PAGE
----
Since 12 March, so for two and a half weeks now as we write on 30 March, the number of Covid-19 cases and deaths has been increasing exponentially both worldwide and in the UK.
Worldwide the numbers of cases and deaths are both doubling about every week. In the UK, the number of cases is doubling about every three and a half days, the number of deaths about every three days.
The neatness of the pattern is probably coincidental. Country case-counts vary widely with the width of testing, and if the figures were accurate the death graph would lag behind the cases graph rather than tracking it.
But no one, however expert, knows how long at least some approximation of this pattern will continue. Things may well get worse as the virus spreads to poorer countries.
Where and when adequate technology is deployed, it looks like the virus can be checked. South Korea’s total of active cases has been going down since 11 March. China’s, since 17 February. The figures from China are doubtful, but are unlikely to be so far out as to make an actual rise into a decline. Singapore and Taiwan have kept their numbers of cases low.
We are not experts on the merits of the different public health policies in different countries; and the minute and total surveillance of cases in Singapore, for example, may work, but could not be replicated by other governments even if they wanted to.
We are qualified to say that failing to override the interests of private profit, neglecting the worst-off, and being inattentive to medical science, will make things worse.
That makes US president Donald Trump, and similars like Bolsonaro in Brazil and Modi in India, a menace to the world.
They are not necessarily laxer about lockdowns. Modi has ordered a three-week total lockdown in India, banning all public transport. Social media report policemen beating up vendors, smashing shops, deflating the tyres of vendor carts. (The least-locked-down major country, in fact, is Sweden, with a Social-Democratic government, and public health authorities with considerable independence from the government).
But the Trump types are erratic and demagogic. There is no real chance that a lockdown in India for just three weeks will more than temporarily pause the virus. Modi has made no real provision to sustain the worst-off, or even for people with non-Covid-19 serious conditions to continue to get to hospital. Only recently Trump was talking wildly about quelling the virus by Easter.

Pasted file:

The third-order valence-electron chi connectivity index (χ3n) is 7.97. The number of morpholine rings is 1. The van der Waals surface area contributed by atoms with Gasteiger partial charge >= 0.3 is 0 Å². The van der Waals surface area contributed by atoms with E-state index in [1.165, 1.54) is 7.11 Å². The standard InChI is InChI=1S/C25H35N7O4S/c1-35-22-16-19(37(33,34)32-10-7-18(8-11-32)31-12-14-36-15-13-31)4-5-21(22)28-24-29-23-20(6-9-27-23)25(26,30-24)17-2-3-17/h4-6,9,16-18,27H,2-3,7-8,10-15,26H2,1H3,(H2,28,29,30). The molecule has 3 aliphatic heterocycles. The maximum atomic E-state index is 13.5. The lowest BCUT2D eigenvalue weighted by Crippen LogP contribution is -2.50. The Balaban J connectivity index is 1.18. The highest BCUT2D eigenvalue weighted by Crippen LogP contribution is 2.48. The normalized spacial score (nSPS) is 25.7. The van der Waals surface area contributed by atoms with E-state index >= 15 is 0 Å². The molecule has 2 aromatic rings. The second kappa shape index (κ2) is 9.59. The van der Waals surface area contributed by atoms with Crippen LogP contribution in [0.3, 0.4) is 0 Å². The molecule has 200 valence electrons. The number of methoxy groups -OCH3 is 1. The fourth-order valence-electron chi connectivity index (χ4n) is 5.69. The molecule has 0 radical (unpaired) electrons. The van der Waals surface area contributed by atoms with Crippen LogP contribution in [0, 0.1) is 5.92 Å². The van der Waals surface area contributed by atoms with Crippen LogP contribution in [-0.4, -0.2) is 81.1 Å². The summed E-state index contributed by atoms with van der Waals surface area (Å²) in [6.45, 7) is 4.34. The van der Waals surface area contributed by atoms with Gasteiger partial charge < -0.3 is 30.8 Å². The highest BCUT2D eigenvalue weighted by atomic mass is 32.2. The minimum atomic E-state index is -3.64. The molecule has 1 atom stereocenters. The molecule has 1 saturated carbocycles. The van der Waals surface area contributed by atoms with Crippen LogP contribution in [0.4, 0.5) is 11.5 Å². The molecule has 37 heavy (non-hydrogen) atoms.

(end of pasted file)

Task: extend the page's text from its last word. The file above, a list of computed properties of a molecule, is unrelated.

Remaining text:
Maybe a competent police state can check the virus (at a cost). Barring that, a serious effort requires democratic control and informed public scrutiny and debate.
Yet Trump’s approval ratings have risen since the epidemic exploded. So have Boris Johnson’s.
This is wartime, or early-wartime, rally-round-the-leader politics. The pattern of history is for late-wartime, or after-war, politics to be more rebellious. Not always and completely, but generally. The “Khaki Election” of December 1918 in Britain, just after the end of World War 1, returned 379 Tory MPs: but even that brought big gains for Labour and the then revolutionary-nationalist Sinn Fein.
Current economic conditions are also more like a warped war economy than a regular slump. A large chunk of the usual workforce are out of their usual work and sustained meagrely at state expense. This time those “out” are at home rather than in the armies, so less at risk than those “in” rather than more so.
It is possible to reconvert a war economy without a full slump: it was done, with troubles, but done, in Britain after World War 2. After World War 1, by contrast, we had continued Tory-dominated coalition rule, with a determined scrapping of wartime economic controls and the “Geddes axe” on public spending from 1922. Unemployment rose to 20% by April 1921 and stayed high through the 1920s.
The outcome depends on the activity and the strength of the labour movement. Already, in France, where the labour movement is sparkier than in the UK, president Macron has been forced to suspend his pension cut plans and promise, for “after the crisis”, “a massive plan of investments for our hospitals... deep and durable”.
No going back from the social provision forced from the government by the epidemic! Rather, a going forward to better and more complete social provision, democratically controlled!
The phones of “property specialists”, so we hear, are “hot with requests from the super-rich searching for Scottish castles, mansions with bunkers, Cotswolds manor houses with moats, uninhabited Caribbean islands to buy, superyachts for a long charter…”
And those, we are told, are the “wealth creators”. Yet the essential economic “wealth-creation” is still being done in health care, in food supply and logistics, in public transport, and in other sectors. By the workers still on the job.
Where the workers are not on the job, the “wealth-creation” has stopped. Whether the capitalist “wealth-creator” has stuck around or fled makes no difference. It’s stopped.
Our labour, and the resources of nature, are the essentials. The capitalists draw out wealth rather than put it in.